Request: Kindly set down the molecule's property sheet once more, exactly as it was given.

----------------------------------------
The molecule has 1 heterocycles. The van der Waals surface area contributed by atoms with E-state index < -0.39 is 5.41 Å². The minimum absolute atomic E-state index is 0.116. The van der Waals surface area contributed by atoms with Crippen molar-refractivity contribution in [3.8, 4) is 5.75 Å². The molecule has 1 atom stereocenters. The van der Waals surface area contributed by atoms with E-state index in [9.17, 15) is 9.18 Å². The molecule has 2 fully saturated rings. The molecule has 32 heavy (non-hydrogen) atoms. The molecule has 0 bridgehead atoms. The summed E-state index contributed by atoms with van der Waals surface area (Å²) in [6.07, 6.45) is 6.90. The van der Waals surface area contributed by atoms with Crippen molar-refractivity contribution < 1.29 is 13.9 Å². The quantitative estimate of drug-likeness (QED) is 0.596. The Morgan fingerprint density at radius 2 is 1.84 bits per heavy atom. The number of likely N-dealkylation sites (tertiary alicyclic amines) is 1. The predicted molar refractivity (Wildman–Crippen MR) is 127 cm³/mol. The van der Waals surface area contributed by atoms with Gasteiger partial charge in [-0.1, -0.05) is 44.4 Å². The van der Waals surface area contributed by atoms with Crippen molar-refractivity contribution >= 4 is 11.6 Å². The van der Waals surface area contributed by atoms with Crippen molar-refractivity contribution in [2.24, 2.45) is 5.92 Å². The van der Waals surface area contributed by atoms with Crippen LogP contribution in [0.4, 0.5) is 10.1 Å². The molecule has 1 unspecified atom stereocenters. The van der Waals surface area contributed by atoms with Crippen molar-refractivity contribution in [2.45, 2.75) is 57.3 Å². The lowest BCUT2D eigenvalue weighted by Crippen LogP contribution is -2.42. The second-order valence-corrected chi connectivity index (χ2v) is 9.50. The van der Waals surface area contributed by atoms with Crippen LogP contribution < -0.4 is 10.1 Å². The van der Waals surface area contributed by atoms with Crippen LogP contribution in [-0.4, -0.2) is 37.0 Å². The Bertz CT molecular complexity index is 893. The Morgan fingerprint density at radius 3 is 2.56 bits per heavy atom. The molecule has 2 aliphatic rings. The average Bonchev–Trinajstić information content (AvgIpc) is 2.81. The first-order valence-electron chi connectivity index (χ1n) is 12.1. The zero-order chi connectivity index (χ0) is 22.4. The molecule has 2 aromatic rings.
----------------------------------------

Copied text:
The molecule has 1 heterocycles. The van der Waals surface area contributed by atoms with E-state index < -0.39 is 5.41 Å². The minimum absolute atomic E-state index is 0.116. The van der Waals surface area contributed by atoms with Crippen molar-refractivity contribution in [3.8, 4) is 5.75 Å². The molecule has 1 atom stereocenters. The van der Waals surface area contributed by atoms with E-state index in [9.17, 15) is 9.18 Å². The molecule has 2 fully saturated rings. The molecule has 32 heavy (non-hydrogen) atoms. The molecule has 0 bridgehead atoms. The summed E-state index contributed by atoms with van der Waals surface area (Å²) in [6.07, 6.45) is 6.90. The van der Waals surface area contributed by atoms with Crippen molar-refractivity contribution < 1.29 is 13.9 Å². The quantitative estimate of drug-likeness (QED) is 0.596. The Morgan fingerprint density at radius 2 is 1.84 bits per heavy atom. The number of likely N-dealkylation sites (tertiary alicyclic amines) is 1. The predicted molar refractivity (Wildman–Crippen MR) is 127 cm³/mol. The van der Waals surface area contributed by atoms with Gasteiger partial charge in [-0.1, -0.05) is 44.4 Å². The van der Waals surface area contributed by atoms with Crippen molar-refractivity contribution >= 4 is 11.6 Å². The van der Waals surface area contributed by atoms with Crippen molar-refractivity contribution in [2.24, 2.45) is 5.92 Å². The van der Waals surface area contributed by atoms with Crippen LogP contribution in [0.4, 0.5) is 10.1 Å². The molecule has 1 unspecified atom stereocenters. The van der Waals surface area contributed by atoms with Crippen molar-refractivity contribution in [2.45, 2.75) is 57.3 Å². The lowest BCUT2D eigenvalue weighted by Crippen LogP contribution is -2.42. The second-order valence-corrected chi connectivity index (χ2v) is 9.50. The van der Waals surface area contributed by atoms with Crippen LogP contribution < -0.4 is 10.1 Å². The van der Waals surface area contributed by atoms with Crippen LogP contribution in [-0.4, -0.2) is 37.0 Å². The Bertz CT molecular complexity index is 893. The Morgan fingerprint density at radius 3 is 2.56 bits per heavy atom. The molecule has 2 aliphatic rings. The average Bonchev–Trinajstić information content (AvgIpc) is 2.81. The first-order valence-electron chi connectivity index (χ1n) is 12.1. The zero-order chi connectivity index (χ0) is 22.4. The molecule has 2 aromatic rings.